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What’s In A Wine Geo Somms Glass: Greg Masinton
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Two days in the Valley of the Sun edition:

Never pass an opportunity to seek out reasons to drink more wine.


Weekend travel is a great one. So, with my own good advice in mind, I took a weekend trip from the home base in Denver to Scottsdale, AZ. There’s a good restaurant scene, warm weather, the Barrett-Jackson auto auction, Phoenix Open preparation, Rock and Roll Marathon (probably shouldn’t drink before or during that one…but after is fine) and this year’s Super Bowl in a couple weeks. With travel and time off comes wine, food and friends. Here’s a sample of what we were drinking, in January, in the Valley of the Sun.

2012 Mayacamas Sauvignon Blanc Mount Veeder
2012 Mayacamas Sauv Blanc

Once arriving in Scottsdale from the colder climate of the Rockies (and fighting the airport public), the desire to return to a solid “warm weather wine” is overwhelming. Seriously, breaking out the shorts again when it’s 75 degrees outside just screams for a cheese plate, some apple slices, a few dates and a crisp Sauvignon Blanc. One of the few that is good to age, the Mayacamas was still young and really citrusy with hints of lime and kiwi fruit. It paired perfectly with the desert sunset.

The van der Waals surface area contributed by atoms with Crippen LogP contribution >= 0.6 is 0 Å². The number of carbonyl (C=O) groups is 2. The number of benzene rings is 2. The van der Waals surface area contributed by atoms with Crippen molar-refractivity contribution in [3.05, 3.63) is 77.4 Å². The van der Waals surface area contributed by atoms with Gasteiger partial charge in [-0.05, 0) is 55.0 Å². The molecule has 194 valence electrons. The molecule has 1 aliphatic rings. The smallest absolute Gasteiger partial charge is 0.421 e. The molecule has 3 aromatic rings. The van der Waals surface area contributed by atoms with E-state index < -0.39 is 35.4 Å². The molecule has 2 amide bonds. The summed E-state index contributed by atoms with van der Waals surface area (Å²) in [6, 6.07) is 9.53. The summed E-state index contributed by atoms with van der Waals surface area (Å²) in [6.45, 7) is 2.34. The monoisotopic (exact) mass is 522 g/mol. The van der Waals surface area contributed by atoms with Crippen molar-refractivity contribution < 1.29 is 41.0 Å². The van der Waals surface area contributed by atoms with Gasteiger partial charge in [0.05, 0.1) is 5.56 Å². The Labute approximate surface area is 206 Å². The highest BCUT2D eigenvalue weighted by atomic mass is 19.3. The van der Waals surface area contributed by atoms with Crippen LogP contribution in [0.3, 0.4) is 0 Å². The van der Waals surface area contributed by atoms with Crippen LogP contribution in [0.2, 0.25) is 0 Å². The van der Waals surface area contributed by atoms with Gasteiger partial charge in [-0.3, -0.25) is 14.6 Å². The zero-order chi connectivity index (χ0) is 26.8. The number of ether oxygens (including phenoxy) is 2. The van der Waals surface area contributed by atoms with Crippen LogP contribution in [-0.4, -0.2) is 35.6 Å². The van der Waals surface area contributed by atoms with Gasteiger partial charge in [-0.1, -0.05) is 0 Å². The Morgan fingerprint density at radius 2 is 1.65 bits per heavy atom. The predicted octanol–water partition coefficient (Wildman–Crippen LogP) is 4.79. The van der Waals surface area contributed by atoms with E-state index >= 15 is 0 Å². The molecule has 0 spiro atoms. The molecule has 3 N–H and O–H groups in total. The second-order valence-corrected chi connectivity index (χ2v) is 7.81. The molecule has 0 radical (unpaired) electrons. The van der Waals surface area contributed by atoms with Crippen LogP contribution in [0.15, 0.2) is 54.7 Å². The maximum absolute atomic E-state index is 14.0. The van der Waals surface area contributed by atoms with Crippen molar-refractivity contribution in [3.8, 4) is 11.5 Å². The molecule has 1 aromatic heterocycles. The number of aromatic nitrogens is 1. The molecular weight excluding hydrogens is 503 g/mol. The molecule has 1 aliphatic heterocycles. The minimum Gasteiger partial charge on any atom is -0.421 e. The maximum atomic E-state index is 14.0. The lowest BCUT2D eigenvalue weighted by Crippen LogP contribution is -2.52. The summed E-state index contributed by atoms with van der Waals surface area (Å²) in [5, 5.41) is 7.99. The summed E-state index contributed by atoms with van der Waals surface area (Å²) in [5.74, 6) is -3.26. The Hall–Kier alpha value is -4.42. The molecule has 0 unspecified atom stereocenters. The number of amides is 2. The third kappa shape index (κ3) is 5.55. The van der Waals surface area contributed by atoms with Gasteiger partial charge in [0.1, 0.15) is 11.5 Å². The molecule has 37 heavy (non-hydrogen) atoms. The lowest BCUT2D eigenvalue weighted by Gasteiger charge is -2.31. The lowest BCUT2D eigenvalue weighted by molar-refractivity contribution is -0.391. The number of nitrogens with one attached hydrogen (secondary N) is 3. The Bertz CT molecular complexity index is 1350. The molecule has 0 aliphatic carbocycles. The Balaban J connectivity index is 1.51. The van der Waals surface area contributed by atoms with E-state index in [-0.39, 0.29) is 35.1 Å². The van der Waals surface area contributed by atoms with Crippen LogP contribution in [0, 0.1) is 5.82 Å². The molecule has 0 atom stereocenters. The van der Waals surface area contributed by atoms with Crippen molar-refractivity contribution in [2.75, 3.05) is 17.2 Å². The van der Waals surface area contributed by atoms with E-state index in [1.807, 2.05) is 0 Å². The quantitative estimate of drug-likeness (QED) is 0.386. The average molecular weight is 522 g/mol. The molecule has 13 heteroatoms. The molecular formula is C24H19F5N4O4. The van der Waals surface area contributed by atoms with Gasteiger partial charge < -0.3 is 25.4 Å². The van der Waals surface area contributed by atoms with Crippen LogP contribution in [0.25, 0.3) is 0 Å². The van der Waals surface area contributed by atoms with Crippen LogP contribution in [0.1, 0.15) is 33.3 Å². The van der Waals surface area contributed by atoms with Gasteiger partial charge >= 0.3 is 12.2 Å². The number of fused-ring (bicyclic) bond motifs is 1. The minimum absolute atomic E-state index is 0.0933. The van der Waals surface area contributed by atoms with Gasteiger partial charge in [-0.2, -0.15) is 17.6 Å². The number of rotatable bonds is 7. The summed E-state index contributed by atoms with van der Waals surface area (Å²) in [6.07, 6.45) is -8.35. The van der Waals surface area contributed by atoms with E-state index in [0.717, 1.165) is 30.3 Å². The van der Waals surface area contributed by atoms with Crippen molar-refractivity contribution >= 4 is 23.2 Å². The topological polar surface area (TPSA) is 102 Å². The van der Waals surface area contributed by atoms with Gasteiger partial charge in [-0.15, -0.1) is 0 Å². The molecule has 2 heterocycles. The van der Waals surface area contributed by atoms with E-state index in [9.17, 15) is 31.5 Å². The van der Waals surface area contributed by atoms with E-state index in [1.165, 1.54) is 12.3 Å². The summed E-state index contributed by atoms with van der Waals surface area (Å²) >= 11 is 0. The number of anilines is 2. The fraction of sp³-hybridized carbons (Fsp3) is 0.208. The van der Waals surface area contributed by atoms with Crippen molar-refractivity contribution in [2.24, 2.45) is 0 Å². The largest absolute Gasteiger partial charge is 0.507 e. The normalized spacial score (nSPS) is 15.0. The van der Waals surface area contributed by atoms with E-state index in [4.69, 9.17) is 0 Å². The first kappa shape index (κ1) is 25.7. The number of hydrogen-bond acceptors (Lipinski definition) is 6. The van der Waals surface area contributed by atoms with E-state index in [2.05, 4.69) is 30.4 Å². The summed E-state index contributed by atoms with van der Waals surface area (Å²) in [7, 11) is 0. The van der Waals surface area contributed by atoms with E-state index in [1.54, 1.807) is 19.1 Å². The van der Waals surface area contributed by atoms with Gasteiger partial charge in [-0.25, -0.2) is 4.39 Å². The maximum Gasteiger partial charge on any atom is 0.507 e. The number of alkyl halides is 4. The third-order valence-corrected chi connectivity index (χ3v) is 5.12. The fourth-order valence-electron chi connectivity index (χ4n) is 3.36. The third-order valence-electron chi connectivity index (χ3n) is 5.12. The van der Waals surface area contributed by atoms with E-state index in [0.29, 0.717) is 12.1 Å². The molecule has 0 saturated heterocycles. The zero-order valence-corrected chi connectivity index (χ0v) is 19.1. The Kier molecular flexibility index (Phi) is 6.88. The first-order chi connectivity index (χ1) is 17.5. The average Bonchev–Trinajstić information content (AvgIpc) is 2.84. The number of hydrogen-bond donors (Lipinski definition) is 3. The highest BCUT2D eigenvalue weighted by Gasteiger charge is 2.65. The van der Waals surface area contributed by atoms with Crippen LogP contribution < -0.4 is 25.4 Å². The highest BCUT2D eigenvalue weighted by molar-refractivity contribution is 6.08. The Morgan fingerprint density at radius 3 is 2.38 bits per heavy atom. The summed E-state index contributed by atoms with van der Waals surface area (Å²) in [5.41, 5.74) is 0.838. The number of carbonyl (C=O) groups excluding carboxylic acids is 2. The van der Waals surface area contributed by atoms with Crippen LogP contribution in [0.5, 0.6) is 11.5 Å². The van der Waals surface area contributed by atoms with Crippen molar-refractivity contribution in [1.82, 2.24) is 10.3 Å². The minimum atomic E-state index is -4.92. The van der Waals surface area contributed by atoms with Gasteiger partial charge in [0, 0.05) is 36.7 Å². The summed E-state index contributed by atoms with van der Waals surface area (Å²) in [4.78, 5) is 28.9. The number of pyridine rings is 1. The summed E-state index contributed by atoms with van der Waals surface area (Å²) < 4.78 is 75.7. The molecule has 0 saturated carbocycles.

2009 Château Larrivet Haut-Brion, Pessac-Léognan

The best thing about a friend showing me his latest, updated and indexed wine inventory is being able to compare…and shop for the next wine to open. The worst part is knowing his list is better than mine, yet not being allowed to open what I want. Selfishness. Oh well. At least I found a diamond in the rough. This Bordeaux was only about $45 on the shelf, but is good enough to rival wines twice the cost…which made my buddy eager to open and pour this smokey and herbaceous wine with powerful red fruit and earth. It was the perfect way fully decompress from travel.

2011 Robert Sinskey Pinot Noir, Los Carneros

When four people at dinner order four different fish – roasted trout, grilled sea bass, cedar plank salmon and seared sea scallops – with roasted vegetables, the only thing we could do was go Pinot Noir. This one really fit. A more delicate Pinot than years past for Sinskey, the essence of bright red berries just pops in this wine but also brings an acidity that balances perfectly with the oils in the seafood. All fish were paired.

2012 Retromarcia Chianti Classico2012 Retromarcia Chianti Classico

A glass of Chianti with a Roma tomato, parmesan and basil flatbread? Why, yes, I will…Thank you. The freshness and minerality of the Chianti Classico is simply perfect with Italian tomatoes. And, there is nothing more Classico than Retromarcia, an organic winery that dates back over a thousand years.

2001 Clark-Claudon Cabernet Sauvignon, Napa Valley Estate

If the wine is ready and the people are there, drink it! This is kind of a sexy wine to drink when the trip is winding down, if you know what I mean. It’s complex and spicy, but balanced with hints of chocolate and black cherry. It’s not something that would have been the obvious choice to go with the pepperoni, sausage and green pepper pizza from Grimaldi’s, but it worked on all levels.

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